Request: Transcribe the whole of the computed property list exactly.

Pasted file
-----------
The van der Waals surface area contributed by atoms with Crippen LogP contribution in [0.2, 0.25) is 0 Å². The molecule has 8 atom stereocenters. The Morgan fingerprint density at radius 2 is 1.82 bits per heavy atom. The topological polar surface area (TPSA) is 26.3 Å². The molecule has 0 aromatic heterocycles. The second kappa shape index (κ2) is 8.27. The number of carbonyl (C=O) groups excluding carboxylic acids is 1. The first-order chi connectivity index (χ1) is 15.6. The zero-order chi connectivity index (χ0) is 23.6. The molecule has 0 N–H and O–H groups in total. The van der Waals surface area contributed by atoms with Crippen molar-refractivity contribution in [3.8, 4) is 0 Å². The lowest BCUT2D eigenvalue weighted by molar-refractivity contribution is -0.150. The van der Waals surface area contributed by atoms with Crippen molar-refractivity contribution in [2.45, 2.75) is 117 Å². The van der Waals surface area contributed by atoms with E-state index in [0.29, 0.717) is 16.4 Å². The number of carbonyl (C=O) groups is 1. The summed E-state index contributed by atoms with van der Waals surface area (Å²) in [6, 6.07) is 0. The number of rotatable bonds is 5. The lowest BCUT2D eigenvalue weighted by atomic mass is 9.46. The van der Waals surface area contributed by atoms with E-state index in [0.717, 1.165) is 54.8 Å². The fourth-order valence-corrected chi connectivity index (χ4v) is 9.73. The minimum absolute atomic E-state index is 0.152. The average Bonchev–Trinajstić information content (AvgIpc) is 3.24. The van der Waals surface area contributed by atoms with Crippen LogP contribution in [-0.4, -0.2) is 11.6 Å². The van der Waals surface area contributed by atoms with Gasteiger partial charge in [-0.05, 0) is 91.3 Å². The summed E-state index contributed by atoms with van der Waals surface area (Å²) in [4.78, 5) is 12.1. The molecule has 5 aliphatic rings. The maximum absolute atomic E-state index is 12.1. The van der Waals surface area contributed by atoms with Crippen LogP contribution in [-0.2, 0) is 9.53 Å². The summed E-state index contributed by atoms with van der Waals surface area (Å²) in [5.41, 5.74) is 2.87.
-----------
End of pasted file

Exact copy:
The van der Waals surface area contributed by atoms with Crippen LogP contribution in [0.2, 0.25) is 0 Å². The molecule has 8 atom stereocenters. The Morgan fingerprint density at radius 2 is 1.82 bits per heavy atom. The topological polar surface area (TPSA) is 26.3 Å². The molecule has 0 aromatic heterocycles. The second kappa shape index (κ2) is 8.27. The number of carbonyl (C=O) groups excluding carboxylic acids is 1. The first-order chi connectivity index (χ1) is 15.6. The zero-order chi connectivity index (χ0) is 23.6. The molecule has 0 N–H and O–H groups in total. The van der Waals surface area contributed by atoms with Crippen molar-refractivity contribution in [3.8, 4) is 0 Å². The lowest BCUT2D eigenvalue weighted by molar-refractivity contribution is -0.150. The van der Waals surface area contributed by atoms with Crippen molar-refractivity contribution in [2.45, 2.75) is 117 Å². The van der Waals surface area contributed by atoms with E-state index in [0.29, 0.717) is 16.4 Å². The number of carbonyl (C=O) groups is 1. The summed E-state index contributed by atoms with van der Waals surface area (Å²) in [6, 6.07) is 0. The number of rotatable bonds is 5. The lowest BCUT2D eigenvalue weighted by atomic mass is 9.46. The van der Waals surface area contributed by atoms with E-state index in [0.717, 1.165) is 54.8 Å². The fourth-order valence-corrected chi connectivity index (χ4v) is 9.73. The minimum absolute atomic E-state index is 0.152. The average Bonchev–Trinajstić information content (AvgIpc) is 3.24. The van der Waals surface area contributed by atoms with Crippen LogP contribution in [-0.4, -0.2) is 11.6 Å². The van der Waals surface area contributed by atoms with Gasteiger partial charge in [-0.05, 0) is 91.3 Å². The summed E-state index contributed by atoms with van der Waals surface area (Å²) in [4.78, 5) is 12.1. The molecule has 5 aliphatic rings. The maximum absolute atomic E-state index is 12.1. The van der Waals surface area contributed by atoms with Crippen LogP contribution in [-0.2, 0) is 9.53 Å². The summed E-state index contributed by atoms with van der Waals surface area (Å²) in [5.41, 5.74) is 2.87.